On ice with the world’s best

When she stepped on the ice to play the gold-medal game in Buffalo, Kaitlin Tse had a flashback.

Canada’s Kaitlin Tse makes a pass during preliminary round action against the US at the 2015 IIHF Ice Hockey U18 Women’s World Championship in Buffalo, New York on Jan. 5.  Photo: Francois Laplante/HHOF-IIHG Images
Canada’s Kaitlin Tse makes a pass during preliminary round action against the US at the 2015 IIHF Ice Hockey U18 Women’s World Championship in Buffalo, New York on Jan. 5.
Photo: Francois Laplante/HHOF-IIHG Images

It felt just like the women’s hockey final at the 2006 Olympics – two arch rivals and an arena split by chants of “Can-a-da!” and “U-S-A!”

“I’ll never forget it, for sure,” said Tse, a local high school senior who played defence for Canada’s under-18 women’s team at the Jan. 12 world final.

“Wearing the Canadian jersey is something that young girls across Canada dream of doing, because we can’t play in the NHL.”

While the USA’s 3-2 win wasn’t the final score Tse wanted, it came on an overtime power play after three periods of exciting, close-fought hockey.

Some 13,500 fans filled seats at the eight-team tournament in Buffalo, well above the 9,800 who saw it in Calgary when the under-18 women’s worlds began back in 2008.

“That’s good to see,” said Tse. “Women’s hockey doesn’t get much coverage, but with this tournament we got the fans, and the competition was definitely up there.”

Canada and the US have traded gold every year since 2008, but other teams are gathering strength.

“If Russia keeps developing, and Czech as well, I think they might have a run at it next year or the years to come,” said Tse, noting that both gave Canada “a good go” in the semis.

As for Tse, the hockey season is not nearly over.

Besides weekend games and weeknight practices with the Aeros, Toronto’s provincial women’s hockey team, Tse will fly to Prince George, B.C. next month to play for Ontario at the Canada Winter Games.

Off the ice, the 17 year-old has more challenges ahead – Grade 12 exams and the first year of a science degree at Harvard University.

“I don’t know how she handles it,” said her father Jonas. “I’m glad it’s her and not me!”

Kaitlin was five when she started playing hockey, he said, and it wasn’t long before she played field and box lacrosse as well.

Like her twin brother Colin, she wasn’t content to watch her older brother Matthew, who now plays lacrosse for McGill and Hong Kong’s national team, have all the fun at the rink.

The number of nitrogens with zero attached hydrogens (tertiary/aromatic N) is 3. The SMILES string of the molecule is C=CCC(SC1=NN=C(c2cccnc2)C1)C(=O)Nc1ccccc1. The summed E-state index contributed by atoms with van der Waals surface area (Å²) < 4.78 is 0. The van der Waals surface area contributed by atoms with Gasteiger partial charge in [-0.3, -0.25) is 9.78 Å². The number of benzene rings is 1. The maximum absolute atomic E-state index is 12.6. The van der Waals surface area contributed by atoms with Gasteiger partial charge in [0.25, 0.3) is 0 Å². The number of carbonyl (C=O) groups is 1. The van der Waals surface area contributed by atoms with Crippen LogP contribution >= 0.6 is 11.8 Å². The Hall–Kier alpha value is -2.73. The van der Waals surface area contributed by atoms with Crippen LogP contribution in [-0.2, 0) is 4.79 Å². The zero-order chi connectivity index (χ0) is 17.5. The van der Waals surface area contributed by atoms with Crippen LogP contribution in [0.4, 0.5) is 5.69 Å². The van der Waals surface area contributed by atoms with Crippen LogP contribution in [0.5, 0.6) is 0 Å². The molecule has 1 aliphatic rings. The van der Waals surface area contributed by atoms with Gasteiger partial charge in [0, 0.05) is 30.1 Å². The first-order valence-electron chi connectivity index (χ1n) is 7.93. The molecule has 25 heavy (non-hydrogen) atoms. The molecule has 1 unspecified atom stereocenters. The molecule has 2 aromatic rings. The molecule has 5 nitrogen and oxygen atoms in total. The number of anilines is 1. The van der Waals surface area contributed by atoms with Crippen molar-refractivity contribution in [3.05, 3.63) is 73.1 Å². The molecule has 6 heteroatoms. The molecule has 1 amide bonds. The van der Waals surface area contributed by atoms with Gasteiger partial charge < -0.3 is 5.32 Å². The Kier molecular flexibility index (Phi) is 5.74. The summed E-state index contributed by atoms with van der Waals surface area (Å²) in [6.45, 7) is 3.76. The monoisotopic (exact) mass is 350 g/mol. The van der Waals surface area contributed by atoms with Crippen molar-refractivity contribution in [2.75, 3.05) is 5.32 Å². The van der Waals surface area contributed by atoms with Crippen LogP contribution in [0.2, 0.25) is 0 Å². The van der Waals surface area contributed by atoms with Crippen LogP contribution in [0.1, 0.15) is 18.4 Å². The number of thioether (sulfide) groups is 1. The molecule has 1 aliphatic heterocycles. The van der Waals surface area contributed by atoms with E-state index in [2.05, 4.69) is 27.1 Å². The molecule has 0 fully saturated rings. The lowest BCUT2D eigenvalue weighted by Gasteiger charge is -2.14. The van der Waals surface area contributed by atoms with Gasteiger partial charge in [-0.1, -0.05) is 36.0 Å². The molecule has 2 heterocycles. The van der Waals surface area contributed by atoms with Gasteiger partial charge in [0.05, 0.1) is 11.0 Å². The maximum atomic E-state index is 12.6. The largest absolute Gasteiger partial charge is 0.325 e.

“I’ve always looked up to my older brother,” she said. “There was no pressure, really, to succeed, but I guess it comes with having two brothers and three kids in the household.”

Kaitlin has played lacrosse for Team Ontario, hockey for a top-tier US under-16 team, not to mention violin for the all-city orchestra of Toronto’s public school board.

A top student, too, Kaitlin seems to have picked up only one objectionable habit – cheering for the Boston Bruins. It’s something she started doing in Grade 9, when she was recruited to play hockey for a Connecticut prep school and a club team just outside the city.

“Yeah, it’s kind of frowned-upon in Toronto after that playoff loss,” she said, laughing. “But just being in Boston, I love the city. That’s part of why I’m going back there for college.”

Tse said her end goal is to become an orthopedic surgeon, a dream that began at a difficult time, when she herself needed hip surgery nearly two years ago.

“I really liked the surgeon that I had,” she said, adding that he had a good attitude, a focus on sports medicine, and kept her well informed.

“I’ve always known I wanted to be a doctor, but now I know what type.”

Tse will have plenty of Canadian company when she joins the women’s hockey team at Harvard. A third of the players on the current team are Canucks, including her good friend and fellow defenceman Sarah Edney, from Mississauga.

And while she faces tough competition to get there, Tse hopes to wear a Team Canada jersey again, this time for the under-22 team.

“It was a huge honour to represent Canada,” she said. “I wouldn’t trade it for the world, even though we won silver.

“It’s something really special to represent something much bigger than yourself.”

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